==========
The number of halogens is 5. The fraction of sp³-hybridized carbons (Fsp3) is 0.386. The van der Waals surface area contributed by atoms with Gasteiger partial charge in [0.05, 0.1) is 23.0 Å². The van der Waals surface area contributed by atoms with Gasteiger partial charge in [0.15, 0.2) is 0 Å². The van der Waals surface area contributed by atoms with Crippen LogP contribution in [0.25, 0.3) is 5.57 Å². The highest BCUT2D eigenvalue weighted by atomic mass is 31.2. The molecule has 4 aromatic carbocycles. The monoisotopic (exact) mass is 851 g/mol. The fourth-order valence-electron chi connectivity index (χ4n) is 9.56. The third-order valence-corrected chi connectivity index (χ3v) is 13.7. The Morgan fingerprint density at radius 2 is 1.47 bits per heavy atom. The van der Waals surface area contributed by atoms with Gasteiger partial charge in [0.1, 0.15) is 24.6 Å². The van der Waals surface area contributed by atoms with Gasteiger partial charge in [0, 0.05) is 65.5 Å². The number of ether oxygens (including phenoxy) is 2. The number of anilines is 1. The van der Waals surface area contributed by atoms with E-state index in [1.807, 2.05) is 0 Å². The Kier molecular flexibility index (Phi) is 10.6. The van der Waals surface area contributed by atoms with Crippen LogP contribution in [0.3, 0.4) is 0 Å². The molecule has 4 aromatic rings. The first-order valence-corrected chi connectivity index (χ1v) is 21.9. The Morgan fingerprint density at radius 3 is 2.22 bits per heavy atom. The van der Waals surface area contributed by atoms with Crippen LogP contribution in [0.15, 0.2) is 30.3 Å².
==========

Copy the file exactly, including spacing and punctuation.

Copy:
The number of halogens is 5. The fraction of sp³-hybridized carbons (Fsp3) is 0.386. The van der Waals surface area contributed by atoms with Gasteiger partial charge in [0.05, 0.1) is 23.0 Å². The van der Waals surface area contributed by atoms with Gasteiger partial charge in [0.15, 0.2) is 0 Å². The van der Waals surface area contributed by atoms with Crippen LogP contribution in [0.25, 0.3) is 5.57 Å². The highest BCUT2D eigenvalue weighted by atomic mass is 31.2. The molecule has 4 aromatic carbocycles. The monoisotopic (exact) mass is 851 g/mol. The fourth-order valence-electron chi connectivity index (χ4n) is 9.56. The third-order valence-corrected chi connectivity index (χ3v) is 13.7. The Morgan fingerprint density at radius 2 is 1.47 bits per heavy atom. The van der Waals surface area contributed by atoms with Gasteiger partial charge in [0.1, 0.15) is 24.6 Å². The van der Waals surface area contributed by atoms with Gasteiger partial charge in [0, 0.05) is 65.5 Å². The number of ether oxygens (including phenoxy) is 2. The number of anilines is 1. The van der Waals surface area contributed by atoms with E-state index in [1.807, 2.05) is 0 Å². The Kier molecular flexibility index (Phi) is 10.6. The van der Waals surface area contributed by atoms with Crippen LogP contribution in [0.3, 0.4) is 0 Å². The molecule has 4 aromatic rings. The first-order valence-corrected chi connectivity index (χ1v) is 21.9. The Morgan fingerprint density at radius 3 is 2.22 bits per heavy atom. The van der Waals surface area contributed by atoms with Crippen LogP contribution in [0.15, 0.2) is 30.3 Å².